Most articles you read about helping children and teens with attention-deficit hyperactivity (ADHD) complete homework are likely to focus on having a structured plan. A structured plan—do homework in the same location, take breaks at specific times, etc.—can indeed be helpful, but often parents underestimate the importance of the actual environment in which the homework is done.
Here are five suggestions to help develop the ideal work environment for your child or teen:
- Make sure the work area is physically comfortable. This means having your child or teen sit in a comfortable chair. Ideally, they should be sitting at a desk or using a lap desk (as opposed to sitting on the floor or bed), but see what works best for them. Using a chair that reclines slightly or is padded may make it easier to sit and focus for longer periods.
- If your child or teen fidgets, harness the fidgeting. If they fidget with their legs, for example, provide your child or teen with something to keep their legs occupied. Try a bicycle or elliptical base that fits under a desk; exercise bands attached to the chair; tennis balls cut open and glued to the floor; or large, squishy shoe innersoles attached to the floor. For individuals who fidget with their hands, try something such as attaching a stress ball to a stretchy string that’s connected to the desk. Alternatively, attach something with different textures to the desk so your child or teen can rub their hand against something while working.
- Minimize shifting of attention. This can be achieved by decreasing the frequency with which your child or teen needs to switch between their book and the computer, documents on the computer, getting up to get materials, and so forth. To decrease shifting between materials, many individuals (adults included) do well with using a laptop and attaching an external monitor (or LCD television) to it. With two screens, they can keep documents they are referring to on one screen and write on the other. Using a laptop and a tablet for this purpose can also work well, especially if the tablet has a stand. To help with textbooks, using a kitchen book holder that props up the book and keeps it open to set pages can be useful. To avoid children and teens having to get up frequently, keep a few pens, pencils, highlighters, and basic school supplies within arm’s reach.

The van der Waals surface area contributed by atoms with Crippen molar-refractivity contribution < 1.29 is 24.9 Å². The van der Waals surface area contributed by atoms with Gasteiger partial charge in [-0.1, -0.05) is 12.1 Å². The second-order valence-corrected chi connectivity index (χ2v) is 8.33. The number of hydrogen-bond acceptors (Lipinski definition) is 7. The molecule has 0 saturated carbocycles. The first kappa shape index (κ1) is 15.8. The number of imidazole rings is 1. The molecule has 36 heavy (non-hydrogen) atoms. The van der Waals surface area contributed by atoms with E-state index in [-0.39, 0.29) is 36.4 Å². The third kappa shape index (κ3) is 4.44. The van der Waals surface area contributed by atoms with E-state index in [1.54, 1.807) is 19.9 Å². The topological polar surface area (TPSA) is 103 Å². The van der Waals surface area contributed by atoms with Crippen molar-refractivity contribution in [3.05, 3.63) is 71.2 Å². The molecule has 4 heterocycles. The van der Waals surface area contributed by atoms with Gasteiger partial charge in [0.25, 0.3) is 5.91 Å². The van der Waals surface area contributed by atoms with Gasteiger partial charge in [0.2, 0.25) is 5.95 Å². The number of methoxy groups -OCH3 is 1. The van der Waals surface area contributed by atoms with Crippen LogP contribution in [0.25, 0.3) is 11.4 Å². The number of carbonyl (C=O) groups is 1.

- Reduce visual and auditory distractions. Keep the walls within view fairly plain if possible, and if looking out a window is distracting, face the workspace away from the window. Auditory distractions can be minimized by being quiet around your child or teen, using a white noise machine, or using an app (with or without headphones). Some children and teens like noise while working. If they feel they need to listen to something while working, white noise or music without words might be best. While ideally music should be soft, if your child or teen insists on listening to popular music while working, have them listen to karaoke versions.
- Have different work stations for different types of tasks. Some teens may find it helpful to sit in a special chair just for reading, to use a desk for writing papers, and to use a reclining chair for proofreading. Sometimes a change in position or room between tasks can lead to increased focus and reduce fatigue. (For others, of course, it can lead to getting off task more easily.)
There are many things you can do to help your child or teen get their homework done. While a structured plan is key, so too is the setup of the actual workspace. Try the tips above to get the most out of your child’s study time.
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